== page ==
Tour for Catalonia done during September, October and November 2017
Year 2009. The USA has been invading Iraq since 2003. The war continues. Sarah, a prestigious war photographer, returns from Iraq to her Brooklyn apartment. She returns seriously wounded from a bomb impact while covering the conflict. He is accompanied by James, also a war reporter, who after suffering a crisis of anxiety and leaving the scene of the conflict has returned to look for his wife. At home they will have to heal their wounds. The visit of Richard, editor and friend of the couple, accompanied by his new girlfriend, the young and naive Mandy. She will make Sarah and James review their project of life and couple. A year of truce (treva) for each one to decide what he wants to do with his life.
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Directed by: Julio Manrique
Translated by: Cristina Genebat
With: Clara Segura (Sarah Goodwin), David Selvas (James Dodd), Ramon Madaula (Richard Ehrlich) and Mima Riera (Mandy Bloom)
Stage designer: Cesc Calafell
Lightning designer: David Bofarull a.a.i.
Sound designer: Damien Bazin
Costume designer: Maria Armengol
Make up and hair designer: Paula Ayuso
Technical chief: Arnau Planchart
Stage builders: Carles Hernández “Xarli” , Òscar Hernández “Ou”, Noelia Osuna and Laia Puig
Stage manager: Raúl Gallegos Duarte
Costume assistant: Marta Pell
Graphic designer: Joan Aguadé
Photographers: Felipe Mena | Guillermo A. Chaia
Show trailer: Guillermo A. Chaia
With the support of: Òpticas Sanabre and Punto Blanco
An the special sponsorship from SMEG
Produced by La Brutal, La Villarroel and Bitò Produccións.
Acknowledges David Bassa, Marc Marginedas, Plàcid García-Planas, Guillermo Cervera, Oriol Planas, Maite Zamora, Marina Vilardell, FOCUS, Teatre Lliure, Montse Olivella, Sala Beckett, Farmàcia M. Faura, Pep Montmany (Aquasermont, SL), Andreu Rami, Anna Rosa Cisquella, Bernat Puigtobella and Roger Parés
We were sitting in a circle around him, in the rehearsal room, eager to listen and with the secret ambition that by listening to him we would answer a question that we now sense has no answer. Why do you do this? Why do you do what you do? Why do our characters do what they do? Our guest has worked for many years as a reporter in the international section of a prestigious newspaper, covering many of the conflicts of recent decades. It premiered in the Balkans and since then “collects wars”. He has seen the war, he has lived it, and since he saw that it could not be described, he wrote it. The triumph of the lyric over the epic, to approach what he defines as “paradox”. In short, I believe that the work we have in our hands is exactly this: paradoxes.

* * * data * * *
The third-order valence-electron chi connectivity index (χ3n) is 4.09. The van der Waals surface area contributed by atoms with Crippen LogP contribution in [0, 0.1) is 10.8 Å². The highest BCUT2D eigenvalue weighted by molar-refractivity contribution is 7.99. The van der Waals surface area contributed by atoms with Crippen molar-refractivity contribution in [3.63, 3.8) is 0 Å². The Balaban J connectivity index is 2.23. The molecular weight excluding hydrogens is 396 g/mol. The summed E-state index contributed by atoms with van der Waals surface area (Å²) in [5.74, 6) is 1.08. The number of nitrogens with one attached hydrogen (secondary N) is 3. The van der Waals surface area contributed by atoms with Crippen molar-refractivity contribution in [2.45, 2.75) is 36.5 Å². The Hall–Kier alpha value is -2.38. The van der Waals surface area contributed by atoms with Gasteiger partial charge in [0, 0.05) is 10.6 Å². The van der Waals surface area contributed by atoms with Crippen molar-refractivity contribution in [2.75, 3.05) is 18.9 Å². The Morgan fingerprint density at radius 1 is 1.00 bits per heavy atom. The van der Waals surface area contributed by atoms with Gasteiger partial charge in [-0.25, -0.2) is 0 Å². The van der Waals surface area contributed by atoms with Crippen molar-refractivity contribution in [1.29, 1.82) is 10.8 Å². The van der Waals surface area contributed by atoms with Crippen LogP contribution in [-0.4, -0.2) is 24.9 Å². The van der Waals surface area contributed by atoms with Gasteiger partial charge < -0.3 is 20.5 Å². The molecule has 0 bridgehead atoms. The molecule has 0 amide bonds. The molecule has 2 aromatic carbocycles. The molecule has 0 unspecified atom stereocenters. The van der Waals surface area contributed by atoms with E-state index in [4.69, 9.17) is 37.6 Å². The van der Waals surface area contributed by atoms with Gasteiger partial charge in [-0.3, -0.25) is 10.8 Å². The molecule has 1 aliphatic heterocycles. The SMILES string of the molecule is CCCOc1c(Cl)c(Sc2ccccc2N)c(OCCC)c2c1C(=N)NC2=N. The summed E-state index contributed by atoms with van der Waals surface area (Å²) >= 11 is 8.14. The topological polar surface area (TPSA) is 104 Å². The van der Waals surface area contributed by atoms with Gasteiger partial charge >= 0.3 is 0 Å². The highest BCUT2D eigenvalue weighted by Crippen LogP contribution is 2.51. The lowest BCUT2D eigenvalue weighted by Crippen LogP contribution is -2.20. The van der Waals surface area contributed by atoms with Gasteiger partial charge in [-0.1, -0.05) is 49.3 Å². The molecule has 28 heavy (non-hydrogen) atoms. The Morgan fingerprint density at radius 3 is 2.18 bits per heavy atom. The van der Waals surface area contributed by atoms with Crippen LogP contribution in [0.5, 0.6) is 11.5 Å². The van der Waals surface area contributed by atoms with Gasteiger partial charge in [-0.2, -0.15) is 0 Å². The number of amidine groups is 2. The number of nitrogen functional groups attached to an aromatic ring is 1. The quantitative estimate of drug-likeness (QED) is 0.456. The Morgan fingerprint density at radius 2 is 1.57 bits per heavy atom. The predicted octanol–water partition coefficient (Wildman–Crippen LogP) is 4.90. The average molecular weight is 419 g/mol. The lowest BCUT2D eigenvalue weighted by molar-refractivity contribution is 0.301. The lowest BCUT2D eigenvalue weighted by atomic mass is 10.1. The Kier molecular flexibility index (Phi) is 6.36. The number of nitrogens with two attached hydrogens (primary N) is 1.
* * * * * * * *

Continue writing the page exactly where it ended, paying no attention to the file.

“I’m an asshole,” he says suddenly. “Probably, in one way or another, we all are. We smile nodding our heads (like assholes?). “It’s essential to admit it, it’s the only way not to fall into imposture. I think back to the text, I think of Sarah, the intrepid photojournalist who almost died in Iraq and can’t help but get bored to death in Brooklyn. The one who ends up saying and telling herself after a few fights and making-ups: “I’m a fraud”. Why do you take pictures? Why do you risk your life for a picture? Who do you want to save? What do you “shoot” against? Who?
I can’t think of a single, reassuring answer. I don’t think it exists. I don’t think the characters of “Time stands still” will find unique and reassuring answers after their truce. But I believe, or I want to believe, that accompanying them for a while fighting in their own wars can help us, not even remotely, to heal our wounds. All the while, for an instant, time stands still.